Projects

 

Stream 1 - Prospective Meta Analysis of four early intervention trials

 

Stream 1 of the collaboration is conducting a prospective meta-analysis of four early intervention trials for the prevention of obesity which will provide insights into which interventions work best and why. The trials are all based in Australia or New Zealand and include: Healthy Beginnings (Sydney), INFANT (Melbourne), NOURISH (Brisbane and Adelaide) and the Prevention of Obesity in Infancy (Poi.NZ). We are also establishing a repository of early intervention trials from around the world and the details of this can be accessed here.

Contact:  Seema Mihrshahi

 


 

Stream 2 - Advancing assessment of obesity-related behaviours in children <5

Development of a short form measure of obesity-related behaviours

Stream 2 have developed a short form measure of obesity-related behaviours (i.e. diet, physical activity, sedentary behaviour and sleep). We have used a multi-step, best practice development process to identify which questionnaire items provide substantial “information” on these behaviours and are therefore best to include in a short form assessment tool. For more information <click here>

Contact: Rebecca Golley/ Stewart Trost

 

Systematic reviews

Members of stream 2 conducted two systematic reviews.  The aim of the first review was to identify and evaluate brief tools that measure obesity-related behaviours in under 5 year olds.  Brief tools are those with 10-15 items, that measure at least one obesity-related behaviour (diet, physical activity, sedentary behaviour or sleep).  The review evaluates the psychometric performance of tools and the protocol is registered on the PROSPERO International prospective register of systematic reviews, registration number: CRD42016049738.  The article can be found here.

 

The second review examined the measurement of screen time in young children over the last decade.  The aims were three-fold: 1) to summarize characteristics of measurement tools used to assess screen time in children aged 0 to 6 years; 2) to evaluate reporting of psychometric properties in research literature; and 3) to examine time trends in relation to assessment of screen time in young children and reporting of psychometric properties. The systematic review was registered with PROSPERO International Prospective Register of Systematic Reviews (registration number: CRD42019132599; and was conducted using the Preferred Reporting Items for Systematic Reviews and Meta-Analyses (PRISMA) guidelines for systematic reviews. The article can be found here.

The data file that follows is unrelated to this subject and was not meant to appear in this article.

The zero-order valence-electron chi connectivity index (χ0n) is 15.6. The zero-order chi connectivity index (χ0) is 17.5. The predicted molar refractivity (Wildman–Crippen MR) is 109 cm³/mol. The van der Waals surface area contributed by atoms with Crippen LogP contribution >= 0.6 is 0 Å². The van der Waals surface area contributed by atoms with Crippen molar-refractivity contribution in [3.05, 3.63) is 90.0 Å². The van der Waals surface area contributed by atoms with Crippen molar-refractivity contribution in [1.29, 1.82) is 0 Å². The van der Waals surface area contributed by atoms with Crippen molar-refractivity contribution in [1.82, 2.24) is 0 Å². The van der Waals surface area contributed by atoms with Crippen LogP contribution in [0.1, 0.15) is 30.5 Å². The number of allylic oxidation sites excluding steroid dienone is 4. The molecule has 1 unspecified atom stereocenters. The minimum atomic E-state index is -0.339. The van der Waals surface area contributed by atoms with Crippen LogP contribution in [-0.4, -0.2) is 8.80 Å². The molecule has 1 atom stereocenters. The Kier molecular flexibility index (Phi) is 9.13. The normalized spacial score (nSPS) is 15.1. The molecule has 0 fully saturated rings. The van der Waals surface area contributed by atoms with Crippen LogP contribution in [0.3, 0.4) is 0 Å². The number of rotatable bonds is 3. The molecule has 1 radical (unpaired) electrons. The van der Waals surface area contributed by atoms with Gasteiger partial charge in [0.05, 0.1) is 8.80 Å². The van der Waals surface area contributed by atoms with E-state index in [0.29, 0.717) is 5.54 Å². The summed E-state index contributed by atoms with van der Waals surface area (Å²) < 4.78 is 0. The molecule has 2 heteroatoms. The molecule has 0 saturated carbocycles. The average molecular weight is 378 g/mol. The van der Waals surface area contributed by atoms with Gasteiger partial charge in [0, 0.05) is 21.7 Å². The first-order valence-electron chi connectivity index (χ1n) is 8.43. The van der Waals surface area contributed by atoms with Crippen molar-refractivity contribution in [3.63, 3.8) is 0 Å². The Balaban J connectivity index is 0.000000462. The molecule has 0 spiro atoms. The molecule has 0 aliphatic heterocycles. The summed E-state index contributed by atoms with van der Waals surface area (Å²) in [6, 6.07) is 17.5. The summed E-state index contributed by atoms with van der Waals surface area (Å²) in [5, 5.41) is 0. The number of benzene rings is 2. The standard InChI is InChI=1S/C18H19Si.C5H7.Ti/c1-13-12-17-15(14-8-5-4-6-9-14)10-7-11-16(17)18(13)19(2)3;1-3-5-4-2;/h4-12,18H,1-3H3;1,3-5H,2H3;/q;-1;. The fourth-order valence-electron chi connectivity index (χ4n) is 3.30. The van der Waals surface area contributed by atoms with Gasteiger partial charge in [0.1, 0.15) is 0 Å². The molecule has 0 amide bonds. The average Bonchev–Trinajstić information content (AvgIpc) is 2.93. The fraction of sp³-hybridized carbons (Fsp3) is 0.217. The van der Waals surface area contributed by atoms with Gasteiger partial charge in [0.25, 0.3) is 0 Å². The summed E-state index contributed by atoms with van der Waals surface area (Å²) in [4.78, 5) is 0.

Contact: Rebecca Byrne

 

Item refinement using cognitive interviewing

Stream 2 members conducted cognitive interviewing studies with over 40 parents of young children to evaluate the readability, understanding, wording and tool design of the short tools.

The article can be found here.

Contact:  Dorota Zarnowiecki/ Rebecca Byrne

 

Validation of short form tools measuring obesity-related behaviours

The final stage of this work has examined the validated and reliability of the short tools. Data was collected on the dietary intake, physical activity, screen time, and sleep behaviours from nearly 400 infants and young children and is currently being analysed to evaluate the validity and reliability of the tools. Early results are promising, indicating that the tools will provide validated, reliable and fit-for-purpose solutions for measuring obesity-related lifestyle behaviours in young children.

Contact: Rebecca Golley / Stewart Trost

 

 


Stream 3 - Health Economics Research

 

Stream 3 is currently developing a micro-simulation model that can predict BMI progression throughout childhood. Equations for weight (BMI) gain by age, sex, current BMI and socioeconomic status are being developed. We are analysing existing trial datasets (e.g. Healthy Beginnings, InFANT) to explore factors that are relevant to the model such as healthcare costs and quality of life and their association with child weight status.

Contact:  Alison Hayes

 


 

Stream 4 - Translation of evidence into policy and practice

 

Policy levers in the early prevention of childhood obesity

Emma Esdaile's project sits within Stream 4 of the EPOCH CRE – translation of evidence into policy and practice. This project is focused on the policy levers and public health infrastructure available in New South Wales to translate research into practice. The first stage of this project (currently underway) is to undertake a policy mapping exercise within New South Wales to identify key policy levers as they apply to childhood obesity prevention and to identify gaps. The following stages of the project will involve engaging with stakeholders to best take advantage of identified policy levers to translate evidence-based research into practice and health systems.